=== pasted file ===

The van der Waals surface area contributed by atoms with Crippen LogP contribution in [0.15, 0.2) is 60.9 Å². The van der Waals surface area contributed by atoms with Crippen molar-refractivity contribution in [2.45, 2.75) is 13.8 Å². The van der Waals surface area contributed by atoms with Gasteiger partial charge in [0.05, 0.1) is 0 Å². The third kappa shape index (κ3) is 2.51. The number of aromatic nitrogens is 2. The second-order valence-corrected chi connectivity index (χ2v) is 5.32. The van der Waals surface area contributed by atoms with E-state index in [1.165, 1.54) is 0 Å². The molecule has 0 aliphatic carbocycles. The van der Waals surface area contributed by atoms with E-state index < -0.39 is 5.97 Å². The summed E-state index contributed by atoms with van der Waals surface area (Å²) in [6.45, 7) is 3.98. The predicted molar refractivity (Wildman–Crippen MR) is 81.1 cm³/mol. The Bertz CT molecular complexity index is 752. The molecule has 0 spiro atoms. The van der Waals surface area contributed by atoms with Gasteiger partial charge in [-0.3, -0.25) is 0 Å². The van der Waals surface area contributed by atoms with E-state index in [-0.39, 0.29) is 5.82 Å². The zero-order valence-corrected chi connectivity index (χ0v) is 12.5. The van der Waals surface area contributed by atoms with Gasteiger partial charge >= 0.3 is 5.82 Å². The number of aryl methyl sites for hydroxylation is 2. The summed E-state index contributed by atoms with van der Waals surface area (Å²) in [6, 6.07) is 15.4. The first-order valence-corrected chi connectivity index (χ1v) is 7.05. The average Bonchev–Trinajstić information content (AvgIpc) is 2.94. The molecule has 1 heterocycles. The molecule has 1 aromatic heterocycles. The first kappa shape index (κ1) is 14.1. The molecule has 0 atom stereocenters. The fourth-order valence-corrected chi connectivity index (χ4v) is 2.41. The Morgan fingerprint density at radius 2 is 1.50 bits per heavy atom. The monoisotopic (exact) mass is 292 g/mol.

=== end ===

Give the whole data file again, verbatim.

The van der Waals surface area contributed by atoms with Crippen LogP contribution in [0.15, 0.2) is 60.9 Å². The van der Waals surface area contributed by atoms with Crippen molar-refractivity contribution in [2.45, 2.75) is 13.8 Å². The van der Waals surface area contributed by atoms with Gasteiger partial charge in [0.05, 0.1) is 0 Å². The third kappa shape index (κ3) is 2.51. The number of aromatic nitrogens is 2. The second-order valence-corrected chi connectivity index (χ2v) is 5.32. The van der Waals surface area contributed by atoms with E-state index in [1.165, 1.54) is 0 Å². The molecule has 0 aliphatic carbocycles. The van der Waals surface area contributed by atoms with E-state index < -0.39 is 5.97 Å². The summed E-state index contributed by atoms with van der Waals surface area (Å²) in [6.45, 7) is 3.98. The predicted molar refractivity (Wildman–Crippen MR) is 81.1 cm³/mol. The Bertz CT molecular complexity index is 752. The molecule has 0 spiro atoms. The van der Waals surface area contributed by atoms with Gasteiger partial charge in [-0.3, -0.25) is 0 Å². The van der Waals surface area contributed by atoms with E-state index in [-0.39, 0.29) is 5.82 Å². The zero-order valence-corrected chi connectivity index (χ0v) is 12.5. The van der Waals surface area contributed by atoms with Gasteiger partial charge >= 0.3 is 5.82 Å². The number of aryl methyl sites for hydroxylation is 2. The summed E-state index contributed by atoms with van der Waals surface area (Å²) in [6, 6.07) is 15.4. The first-order valence-corrected chi connectivity index (χ1v) is 7.05. The average Bonchev–Trinajstić information content (AvgIpc) is 2.94. The molecule has 1 heterocycles. The molecule has 1 aromatic heterocycles. The first kappa shape index (κ1) is 14.1. The molecule has 0 atom stereocenters. The fourth-order valence-corrected chi connectivity index (χ4v) is 2.41. The Morgan fingerprint density at radius 2 is 1.50 bits per heavy atom. The monoisotopic (exact) mass is 292 g/mol.